A: Many companies lost their physical space during the pandemic. The need among some leaders to come back to the office originates from the loss of control because they cannot see how their employees are working. The most modern companies are using ONA to understand how people are collaborating. For instance, Microsoft published a critical document regarding formal meetings, which analyzed the optimal number of minutes that employees are engaged in a conference.

 

COVID-19 brought a different framework to work. Companies have lost critical awareness of how many hours people are working, from where they are working and what kind of value they are adding to the organization. We are also seeing patterns of people working more hours than they used to and that is a predictor of burnout despite being at home.

 

 

Q: How does PeopleOPTI adapt to the values and priorities of each company?

A: Not every company wants to measure the same parameters. From virtual meetings, we are seeing patterns of work overload. Companies are holding 30-40 hours’ worth of meetings each month. The question is how many extra hours employees will have to work due to this meeting overload. This is a critical metric to understand. If companies are having one-to-one meetings, they need to know how many hours they are spending monthly and how effective those meetings are.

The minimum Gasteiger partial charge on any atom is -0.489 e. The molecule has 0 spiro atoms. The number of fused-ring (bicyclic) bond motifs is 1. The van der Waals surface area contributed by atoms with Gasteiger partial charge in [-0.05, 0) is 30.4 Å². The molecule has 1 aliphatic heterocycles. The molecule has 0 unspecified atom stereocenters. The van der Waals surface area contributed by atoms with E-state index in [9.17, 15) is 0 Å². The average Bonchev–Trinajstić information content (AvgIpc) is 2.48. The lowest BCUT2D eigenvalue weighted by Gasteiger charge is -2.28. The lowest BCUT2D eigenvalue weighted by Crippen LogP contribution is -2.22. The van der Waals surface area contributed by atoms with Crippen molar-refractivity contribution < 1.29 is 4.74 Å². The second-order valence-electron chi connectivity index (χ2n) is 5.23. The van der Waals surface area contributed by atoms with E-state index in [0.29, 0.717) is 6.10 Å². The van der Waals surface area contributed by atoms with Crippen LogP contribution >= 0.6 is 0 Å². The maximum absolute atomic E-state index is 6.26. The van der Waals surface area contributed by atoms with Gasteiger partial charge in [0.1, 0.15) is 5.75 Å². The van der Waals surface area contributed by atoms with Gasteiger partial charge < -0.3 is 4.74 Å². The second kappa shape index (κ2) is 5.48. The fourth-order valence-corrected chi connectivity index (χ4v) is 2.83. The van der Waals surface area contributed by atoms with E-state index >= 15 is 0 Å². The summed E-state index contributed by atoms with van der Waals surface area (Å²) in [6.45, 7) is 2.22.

For instance, meetings involving employees from a broad range of hierarchies probably will be more ineffective than those held among employees with the same seniority. The bigger the span in seniority, the more ineffective meetings will be.

 

 

Q: What does it take for a human resources department to become more strategic?

A: Many have mismanaged HR, which is key to understanding the ROI from employees. Being strategic means seeing people as assets, which they are. Companies need to understand the ROI of that asset but many HR departments have been unable to understand that. Now we have the tools, knowledge and mindset to do it. That is something we have been doing with clients: trying to understand the ROI of particular people initiatives. It is the only way to be strategic.

 

 

Q: What are PeopleOPTI’s plans for 2022?

A: We are becoming a people analytics marketplace with a focus on three main areas. Dashboards, for companies that want to accelerate their analytical capabilities and manage their people descriptively and predictably. Courses and learning materials for people analytics leaders or for HR, in general, to teach how to gain value from these dashboards. Finally, services. In the future, we will host events for companies that want to hire particular talent or skills for specific projects. Our vision is to democratize all the tools, knowledge and opportunities for companies that want to accelerate people analytics within an HR department.

 

PeopleOPTI automates the extraction, transformation and organization of personal and business data (ETL), making analytical findings available in pre-built or customized dashboards to optimize decision-making processes.

Sofía Hanna Sofía Hanna Journalist and Industry Analyst